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Thursday, October 28, 2004 - Page updated at 02:29 P.M.

Growing out of foster care

By Cara Solomon
Seattle Times Eastside bureau

BETTY UDESEN / THE SEATTLE TIMES
Tamelia Cormier makes the walk from the foster home behind her to Franklin High School in June, renewing her effort to become the first in her family to graduate from high school. Only half of foster-care youths in the state finish high school or earn a GED within a year of leaving the system.
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This is how it should have been:

A few minutes of glory on that Qwest Stadium stage, walking across to the thunder of clapping hands. Her hair back in braids, her eyelids brushed with color, her feet pressed into sandals she bought in eighth grade.

The green graduation gown billowing behind her.

But that's not how it was. Because with three weeks left in her senior year at Franklin High School, Tamelia Cormier went to bed.

And that's where she stayed most of May. She would get herself up to work her shifts at McDonald's. But the rest of the time, she just lay under the comforter, her hair all nappy, her mood not nice.

"Why be nice?" she would snap. "I ain't lived a nice life."

Tamelia's story


Hear Tamelia and experience her story through a narrated slideshow. Caution: Contains strong language.

Fostering hope (Quicktime)
In her South Seattle neighborhood, the facts of Tamelia's life are so common they can seem a cliché. A mother battling drug addiction. A father living most of his life in jail. A child separated from her siblings and living in foster care, in a house that never became home.

Sometimes Tamelia makes a joke of it, calling herself a crack baby. Sometimes she pushes her pain into poetry, trying to make it sound pretty. Most of the time, she uses the past as fuel, turning the anger to power, dead-set on being the first in her family to graduate from college.

But trying so hard takes energy. And one day last spring, Tamelia got tired.

"Just kind of gave up at the last minute," she says, looking down at the floor.

As she lay in bed, the phone calls trickled in: the caseworker at the YMCA, the counselor at the school, the social worker with the state — all the people who had seen her work so hard, for so long.

But these phone calls could not pull Tamelia out of bed. These phone calls were not from family.

BETTY UDESEN / THE SEATTLE TIMES
Tamelia has slept late on a July day, exhausted from working on her feet all weekend. She reminisces aloud about how her boyfriend, Leon, picked her up from work the previous day and drove to a shady spot by Lake Washington. While she rested there, Leon rubbed her feet.
And then one morning, it came back to her: what life could be. So a few days before the rest of her class graduated, Tamelia put on her makeup, ironed her hair straight, walked a few blocks and got the information on summer school.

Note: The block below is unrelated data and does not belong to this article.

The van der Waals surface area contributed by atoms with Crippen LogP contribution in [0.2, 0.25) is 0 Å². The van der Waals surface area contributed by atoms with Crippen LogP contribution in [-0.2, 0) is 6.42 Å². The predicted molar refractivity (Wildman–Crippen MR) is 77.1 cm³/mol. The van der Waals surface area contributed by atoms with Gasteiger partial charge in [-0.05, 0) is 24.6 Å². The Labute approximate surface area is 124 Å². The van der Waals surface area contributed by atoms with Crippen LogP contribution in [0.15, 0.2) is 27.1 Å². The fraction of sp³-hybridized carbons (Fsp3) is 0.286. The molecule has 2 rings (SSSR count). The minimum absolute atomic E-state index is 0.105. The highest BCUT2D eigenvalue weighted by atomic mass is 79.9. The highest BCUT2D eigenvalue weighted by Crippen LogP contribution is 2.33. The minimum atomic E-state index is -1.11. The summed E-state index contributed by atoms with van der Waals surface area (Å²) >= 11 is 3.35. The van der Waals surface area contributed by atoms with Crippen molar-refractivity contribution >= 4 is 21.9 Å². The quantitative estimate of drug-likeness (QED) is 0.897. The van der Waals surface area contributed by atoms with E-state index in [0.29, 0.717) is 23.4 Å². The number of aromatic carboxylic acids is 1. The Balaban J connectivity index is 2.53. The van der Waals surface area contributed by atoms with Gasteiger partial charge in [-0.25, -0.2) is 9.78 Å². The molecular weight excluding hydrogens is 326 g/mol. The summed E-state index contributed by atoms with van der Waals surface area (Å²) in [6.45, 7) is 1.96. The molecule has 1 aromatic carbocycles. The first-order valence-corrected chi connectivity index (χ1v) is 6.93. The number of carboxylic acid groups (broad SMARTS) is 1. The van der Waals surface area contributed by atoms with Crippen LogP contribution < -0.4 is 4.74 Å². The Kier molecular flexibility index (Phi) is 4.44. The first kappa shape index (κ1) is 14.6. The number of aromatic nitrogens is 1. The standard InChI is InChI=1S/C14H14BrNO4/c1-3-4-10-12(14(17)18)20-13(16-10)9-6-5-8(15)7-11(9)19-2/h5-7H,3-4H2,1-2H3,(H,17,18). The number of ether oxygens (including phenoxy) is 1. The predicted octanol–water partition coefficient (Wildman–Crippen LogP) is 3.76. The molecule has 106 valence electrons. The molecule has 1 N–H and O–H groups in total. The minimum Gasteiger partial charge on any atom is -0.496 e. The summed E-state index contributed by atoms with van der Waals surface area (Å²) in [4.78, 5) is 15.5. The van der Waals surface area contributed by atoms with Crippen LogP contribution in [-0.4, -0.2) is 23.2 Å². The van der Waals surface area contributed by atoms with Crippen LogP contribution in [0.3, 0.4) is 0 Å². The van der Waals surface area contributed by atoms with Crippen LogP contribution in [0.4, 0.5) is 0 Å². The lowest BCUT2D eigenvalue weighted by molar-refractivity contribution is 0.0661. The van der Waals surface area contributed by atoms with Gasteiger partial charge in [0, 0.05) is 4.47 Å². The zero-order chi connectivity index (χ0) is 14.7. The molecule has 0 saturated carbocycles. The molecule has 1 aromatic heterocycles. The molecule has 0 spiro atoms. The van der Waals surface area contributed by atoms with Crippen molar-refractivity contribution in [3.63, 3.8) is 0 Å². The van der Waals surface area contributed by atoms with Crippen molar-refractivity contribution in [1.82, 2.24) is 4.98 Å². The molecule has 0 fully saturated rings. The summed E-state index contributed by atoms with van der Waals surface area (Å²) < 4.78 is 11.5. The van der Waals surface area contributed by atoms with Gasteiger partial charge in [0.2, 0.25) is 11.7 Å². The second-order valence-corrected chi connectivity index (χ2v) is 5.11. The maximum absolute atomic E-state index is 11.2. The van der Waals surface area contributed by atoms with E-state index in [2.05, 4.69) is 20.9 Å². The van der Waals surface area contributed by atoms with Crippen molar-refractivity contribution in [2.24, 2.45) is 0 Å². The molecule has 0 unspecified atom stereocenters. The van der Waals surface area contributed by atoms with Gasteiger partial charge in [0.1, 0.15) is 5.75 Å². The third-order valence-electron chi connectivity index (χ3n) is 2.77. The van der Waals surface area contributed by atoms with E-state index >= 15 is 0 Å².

She was ready to try again.

On any given night in Washington state, the foster-care system houses more than 8,000 children. Some stay in the system a few weeks. Some, like Tamelia, spend most of their childhood there.

Each child's care costs taxpayers about $5,000, excluding any medical bills, for every year spent in the system. When they turn 18, and age out of foster care, the hope is they will become independent, productive citizens.

The odds are not in their favor.

"Normal kids from well-functioning, upper-middle-class families aren't ready to be on their own at 18, let alone kids with this kind of baggage," says state social worker Karen Rall.

The state Department of Social and Health Services reported this summer that only half of foster-care youths had completed high school or earned a GED within a year of leaving the system. Only a quarter had started some college classes. Fewer than half were employed; of those, about 47 percent were making poverty-level wages or less.

BETTY UDESEN / THE SEATTLE TIMES
Tamelia scours the fridge at her foster home the day before her 18th birthday. On her agenda for the big day was a step toward independence: the written exam for a driver's license.
Recent studies identify teenagers in foster care as especially vulnerable to depression, substance abuse and pregnancy. Without intensive support, advocates say, teenagers leaving foster care will simply transition from one state agency to another. About one-third of former foster youths were enrolled in at least one public-assistance program within a year, the state's study found.

The state was sued in 1998 on behalf of 3,500 foster children, all of whom had been moved at least three times. Multiple placements often hit teenagers the hardest, says Uma Ahluwalia, director of the state's child-welfare system.

In settling that suit, the state promised several reforms, including creating a youth advisory panel and a "Foster Care to College" initiative.

"It will be a slow journey for us," Ahluwalia says. "Change and reform and improvement take time."

So Tamelia took it on herself to make mentors of her teachers and coaches at Franklin High. She earned herself an MLK Jr. Scholarship, one of 25 granted to students in the Mount Baker neighborhood. She got a job at McDonald's.

And as she neared the critical age of 18, she signed up for a YMCA program that helps foster children move into housing and on to college. It took calls to three caseworkers, but she got her name on that list.

BETTY UDESEN / THE SEATTLE TIMES
Laughter comes freely to Tamelia at McDonald's, where she thrives on her chats with customers and co-workers.
"She was the one who said, 'I'm going to be turning 18 and I need help,' " says YMCA caseworker Karlie Keller. "Kids never advocate for themselves like that — ever."

Through it all, Tamelia has stayed stable, living in the same house with relatives for more than a decade. In foster-care terms, that makes her lucky.